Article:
the current reason then alleged for enfranchisements was one's soul's health in the realization of a high Christian ideal. About 825 Bishop Jonas, of Orleans, asks: "Why are not master and slave, rich and poor, equal by nature, since they have one Lord in heaven, who is not a respecter of persons?. . . The powerful and rich, taught by these [church fathers], recognize their slaves and the poor as equal to themselves by nature." In the twelfth century Bishop Ivo writes: "If we consult the institutes of God, and the law of nature, in which there is neither bond nor free," etc. In the thirteenth century the doctrine appears in Bracton. When describing the classes of men as free, villains, serfs, etc., he says: "Before God, there is no acceptance of men as free, or of men as slaves." Here we see the doctrine, such as the churchmen had been elaborating it, with its scriptural warrant, pass into the English common law.
In the fourteenth century the kings of France, in enfranchising the communes on the domains, repeatedly allege this doctrine as one of their motives. Undoubtedly, the real motive was that more revenue could be got from them by taxing them as communes than by exacting feudal dues from the members as serfs, but it all helped to spread the doctrine as an idea of what would be "right."
This review now shows that the doctrine of liberty and equality by "nature," by birth, and by natural right was not by any means an eighteenth-century dogma. It had been growing and spreading for eighteen hundred years. It had begun in skepticism about the fairness of slavery. It could not begin with anything else. It went on until it became a philosophical notion of liberty, meaning the natural right of every one to pursue happiness in his own way, and according to his own ideal of it. It could not stop short of that.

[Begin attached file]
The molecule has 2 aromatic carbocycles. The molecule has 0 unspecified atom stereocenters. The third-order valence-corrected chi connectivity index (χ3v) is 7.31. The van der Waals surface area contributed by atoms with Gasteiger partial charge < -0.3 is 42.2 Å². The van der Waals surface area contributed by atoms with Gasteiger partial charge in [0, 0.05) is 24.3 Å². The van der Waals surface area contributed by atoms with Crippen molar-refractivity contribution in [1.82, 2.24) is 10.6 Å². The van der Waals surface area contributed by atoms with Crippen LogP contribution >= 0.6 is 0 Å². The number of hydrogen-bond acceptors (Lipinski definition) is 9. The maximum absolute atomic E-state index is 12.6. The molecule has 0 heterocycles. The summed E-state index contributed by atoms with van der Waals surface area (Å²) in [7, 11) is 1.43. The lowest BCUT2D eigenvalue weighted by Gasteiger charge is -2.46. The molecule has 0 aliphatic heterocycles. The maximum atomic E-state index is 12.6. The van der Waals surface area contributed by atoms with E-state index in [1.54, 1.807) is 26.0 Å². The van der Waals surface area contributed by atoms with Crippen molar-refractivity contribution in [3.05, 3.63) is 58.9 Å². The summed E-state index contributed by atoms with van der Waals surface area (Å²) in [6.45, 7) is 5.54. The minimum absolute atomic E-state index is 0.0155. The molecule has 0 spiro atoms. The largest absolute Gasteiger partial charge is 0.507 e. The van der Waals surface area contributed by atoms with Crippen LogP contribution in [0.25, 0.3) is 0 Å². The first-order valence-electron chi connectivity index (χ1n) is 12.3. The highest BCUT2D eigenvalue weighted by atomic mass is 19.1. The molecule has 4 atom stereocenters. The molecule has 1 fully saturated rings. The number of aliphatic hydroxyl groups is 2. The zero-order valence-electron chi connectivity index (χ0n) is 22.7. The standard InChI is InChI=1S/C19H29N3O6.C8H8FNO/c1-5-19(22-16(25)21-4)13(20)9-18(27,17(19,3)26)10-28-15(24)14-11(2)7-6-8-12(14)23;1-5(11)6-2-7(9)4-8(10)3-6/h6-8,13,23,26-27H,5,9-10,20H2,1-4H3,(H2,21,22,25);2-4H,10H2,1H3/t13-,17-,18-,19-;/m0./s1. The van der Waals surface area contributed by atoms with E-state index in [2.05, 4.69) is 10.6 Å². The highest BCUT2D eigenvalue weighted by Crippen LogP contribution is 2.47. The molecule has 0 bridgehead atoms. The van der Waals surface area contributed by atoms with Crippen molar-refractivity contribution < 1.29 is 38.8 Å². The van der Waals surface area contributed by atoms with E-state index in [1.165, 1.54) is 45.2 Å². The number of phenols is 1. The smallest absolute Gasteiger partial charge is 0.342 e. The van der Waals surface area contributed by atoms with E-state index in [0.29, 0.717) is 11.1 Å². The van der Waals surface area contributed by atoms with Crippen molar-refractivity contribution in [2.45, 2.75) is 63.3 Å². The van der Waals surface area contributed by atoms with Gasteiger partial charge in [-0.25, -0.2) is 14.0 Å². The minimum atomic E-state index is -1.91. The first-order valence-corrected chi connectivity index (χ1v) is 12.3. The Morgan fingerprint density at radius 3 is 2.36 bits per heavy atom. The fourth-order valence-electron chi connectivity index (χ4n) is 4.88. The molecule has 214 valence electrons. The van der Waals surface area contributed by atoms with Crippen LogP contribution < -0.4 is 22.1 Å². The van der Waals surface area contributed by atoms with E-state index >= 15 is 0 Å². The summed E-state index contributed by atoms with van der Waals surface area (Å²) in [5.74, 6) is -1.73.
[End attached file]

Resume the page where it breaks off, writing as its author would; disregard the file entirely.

This dogma did not emancipate slaves or serfs. During a thousand years, from the sixth to the sixteenth century, the peasants of France and England passed through the stages of slavery, serfdom, villainage, and compulsory settlement, by persistent struggles of their own, aided by economic improvements and po-
- "De Instit. Laic," ii, 22; 106 Migne, 213. He quotes Coloss. iv, 1.
- Epist. 221; 162 Migne, 226.
- Book i, ch. 8, ed. Twiss, 1878.
- The originals of these documents are not accessible to me. One of Philippe le Bel is quoted: "Seeing that every creature who is formed in the image of our Lord ought, in general, to be free by natural right," etc.; and one by Louis le Hutin: "Seeing that, by the right of nature, each one ought to be born free," etc.
- In September, 1860, the correspondent of the "Augsbürger allgemeine Zeitung" wrote from New York that the correct solution of the American slavery question would be to determine upon five steps: 1, forbid separation of negro families; 2, bind the slaves to the soil; 3, change them into serfs; 4, change serfdom to villainage; 5, abolish the last. (Quoted by Rodbertus, with approval, 2 Hildebrand's "Jahrbücher," 266.) This is as